"Are you suggesting that if a group wanted to exclude all black people, all women, all handicapped persons, whatever other form of discrimination a group wants to practice, that a school has to accept that group and recognize it, give it funds and otherwise lend it space?" asked Justice Sonia Sotomayor.It seems to me that they argument for the Christian group is infiltration. What if subversives join the group with intent to undermine? They are ignoring the fact that the group still wants to discriminate, just not "status," only beliefs, but if you consider their argument, it is wrong to discriminate against African-Americans, but okay to discriminate against homosexuals, because that is their religious beliefs.
No, McConnell said. "The stipulation is that they may not exclude based on status or beliefs. We have only challenged the beliefs, not status. Race, any other status basis, Hastings is able to enforce."
"What if the belief is that African Americans are inferior?" Justice John Paul Stevens said.
"Again, I think they can discriminate on the basis of belief, but not on the basis of status," McConnell said.
Garre, who was the solicitor general for the Bush administration, pointed out that the Supreme Court ruled earlier that Bob Jones University in South Carolina could not ban students who believed in interracial dating and still receive federal funds. "Here we have a group that wants to exclude members on the basis of sexual orientation," he said.
Chief Justice John Roberts said that was only Garre's interpretation. "It's a religious-oriented group that wants to exclude people who do not subscribe to their religious beliefs," he said.
Justice Samuel Alito questioned whether Hastings has allowed other groups to exist on campus that did not allow all comers to join. But Garre pointed out that the Christian Legal Society had stipulated in the lower courts that Hastings did have an all-comers policy, and that registered student organizations must accept all law students as voting members regardless of status or belief.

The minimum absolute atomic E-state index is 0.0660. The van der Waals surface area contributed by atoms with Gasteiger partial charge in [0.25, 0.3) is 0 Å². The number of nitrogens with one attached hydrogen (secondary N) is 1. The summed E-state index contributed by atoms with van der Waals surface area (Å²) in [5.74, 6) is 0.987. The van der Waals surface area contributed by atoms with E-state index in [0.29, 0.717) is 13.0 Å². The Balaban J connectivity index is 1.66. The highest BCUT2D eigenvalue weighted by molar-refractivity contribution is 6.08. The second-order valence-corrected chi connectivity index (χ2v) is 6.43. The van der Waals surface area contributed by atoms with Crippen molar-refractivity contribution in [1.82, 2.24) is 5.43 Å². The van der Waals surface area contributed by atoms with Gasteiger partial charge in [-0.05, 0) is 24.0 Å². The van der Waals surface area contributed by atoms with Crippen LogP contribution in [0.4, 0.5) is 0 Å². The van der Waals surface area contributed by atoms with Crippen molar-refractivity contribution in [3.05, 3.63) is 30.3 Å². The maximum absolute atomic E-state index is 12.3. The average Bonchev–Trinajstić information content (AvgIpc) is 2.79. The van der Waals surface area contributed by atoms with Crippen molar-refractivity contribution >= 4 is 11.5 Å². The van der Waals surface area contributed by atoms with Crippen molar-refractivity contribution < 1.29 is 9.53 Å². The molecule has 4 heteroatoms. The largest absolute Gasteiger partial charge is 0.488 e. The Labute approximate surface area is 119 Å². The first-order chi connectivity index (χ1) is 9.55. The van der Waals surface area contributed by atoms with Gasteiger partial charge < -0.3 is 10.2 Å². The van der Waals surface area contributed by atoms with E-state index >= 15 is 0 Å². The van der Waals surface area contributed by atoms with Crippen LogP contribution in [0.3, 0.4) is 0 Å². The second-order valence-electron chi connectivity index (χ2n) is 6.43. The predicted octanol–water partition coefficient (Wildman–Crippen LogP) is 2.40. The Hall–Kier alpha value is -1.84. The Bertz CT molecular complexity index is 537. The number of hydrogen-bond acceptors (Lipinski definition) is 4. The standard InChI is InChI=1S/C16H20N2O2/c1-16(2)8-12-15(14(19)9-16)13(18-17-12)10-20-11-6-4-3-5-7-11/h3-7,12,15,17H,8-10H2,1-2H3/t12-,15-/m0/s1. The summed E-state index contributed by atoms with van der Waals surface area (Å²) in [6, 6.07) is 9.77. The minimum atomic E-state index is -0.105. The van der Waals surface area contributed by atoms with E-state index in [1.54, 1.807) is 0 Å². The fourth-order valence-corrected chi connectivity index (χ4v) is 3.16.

If they didn't believe it was true, "they shouldn't have stipulated" to that fact, Garre said.
Alito asked Garre what the practical effects of Hastings' policy will be for groups. Say "there is a small Muslim group; it has 10 students. If the group is required to accept anybody who applies for membership, and 50 students who hate Muslims show up and they want to take over that group, you say First Amendment allows that?" Alito said.
Garre said that has never happened to a group.
"CLS obviously thinks this is a real threat," Alito said.
"Now, what do you propose that they do?"
Garre said the members who are now outnumbered can leave the group.
"If hostile members take over, former members of CLS can form CLS 2?" Alito asked skeptically.
The Christian group could require knowledge of the Bible to join, Garre said. "There is a fundamental difference between excluding people on the basis of merit and excluding people on the basis of status or belief that has no connection to merit," he said.
I think the infiltration argument is a real concern, but not one that should be upheld by the courts, because infiltration could occur regardless of if the Christian organization, or any organization for that matter, gain recognition from the school and receive funding and benefits. Secret homosexuals could try and enter the group and work from within to bring the group down, or with the Muslim argument, the group could become outnumbered by people of a different group, and instead of arguing that people who hate Islam join, what if another Islamic sect joins that is contrary to the founder's vision?
I disagree with Justice Roberts, who seems to take the position that religion candiscriminate legally. I believe Sotomayor's and Stevens' comments to be the stronger argument, with Garre trying to differentiate between race and sexual orientation. If the group wants funding, they should have a real open policy. One would think they would want other people to join in an attempt to convert.